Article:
In a 2004 study, the Ways and Means Committee of the U.S. House of Representatives reported that, in 2003 alone, almost 10 million Americans had become victims of identity theft. The crime cost consumers about $5 billion out-of-pocket and costs American business around $50 billion. As increasing news reports indicate, identity theft is the crime of the era. It’s increasing rapidly. Unfortunately, it’s also a difficult crime to catch and prosecute.
In 2003, victims of identity theft spent anywhere from $500 to $1200 and from 30 to 60 hours of their personal time trying to resolve the financial problems created by identity theft. Further, the crime itself occurred over a three- to six-month period in each known case Aadhar Card Download by Name.
We all hope we never become victims of identity theft. For one thing, you usually don’t learn you’re a victim until some debt collector calls you about a bill or a loan application is denied because of your poor credit history or low credit score. This news comes as a shocking surprise to most victims of identity theft, and the personal agony of financial loss and effort needed to resolve the problem take a huge toll. Identity theft victims often report they feel as violated as they would if they had been mugged or their house had been burglarized.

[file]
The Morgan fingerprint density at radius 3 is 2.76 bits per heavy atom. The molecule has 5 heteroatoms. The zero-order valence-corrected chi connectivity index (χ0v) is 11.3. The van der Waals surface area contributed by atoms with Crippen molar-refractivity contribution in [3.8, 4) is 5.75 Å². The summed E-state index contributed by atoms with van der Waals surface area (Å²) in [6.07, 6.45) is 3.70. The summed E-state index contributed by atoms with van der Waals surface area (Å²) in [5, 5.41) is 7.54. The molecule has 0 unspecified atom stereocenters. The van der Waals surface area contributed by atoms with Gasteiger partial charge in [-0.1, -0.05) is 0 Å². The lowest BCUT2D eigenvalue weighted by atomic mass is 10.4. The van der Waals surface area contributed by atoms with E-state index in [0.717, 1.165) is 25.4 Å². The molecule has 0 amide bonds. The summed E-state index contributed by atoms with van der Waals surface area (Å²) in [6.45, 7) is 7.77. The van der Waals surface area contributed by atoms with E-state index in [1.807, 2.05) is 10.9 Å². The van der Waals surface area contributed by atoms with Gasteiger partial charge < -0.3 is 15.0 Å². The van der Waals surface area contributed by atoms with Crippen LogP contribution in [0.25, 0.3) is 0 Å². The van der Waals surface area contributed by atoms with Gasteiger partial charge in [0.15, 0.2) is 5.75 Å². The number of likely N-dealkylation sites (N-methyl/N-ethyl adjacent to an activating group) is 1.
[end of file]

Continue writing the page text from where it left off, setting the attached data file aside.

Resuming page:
Today, prevention and early detection are best solutions to the identity theft problem. These criminals have a variety of ways to get your personal financial information. They may steal it from your garbage in the form of old bills or pre-approved credit offers. They may trick you on the phone or by e-mail into giving out your personal information. Someone you know and trust may have access to your personal information. Or perhaps someone with good eyesight is standing behind you, watching you enter your PIN at the ATM machine or grocery counter. These things are within your control, but there are other tactics outside your control. Identity thieves also trick the information out of banks and businesses, claiming they are research for a non-existent company or using false identities to secure the information. Hackers may sneak into the databases of large companies and download the information they keep for their clientele.
Once they have your personal information, they can submit false address change reports to your bank or creditors. They can apply for mortgages or loans or make purchases against your credit cards. You won’t know about it until the *#(& hits the fan, and your credit history is ruined.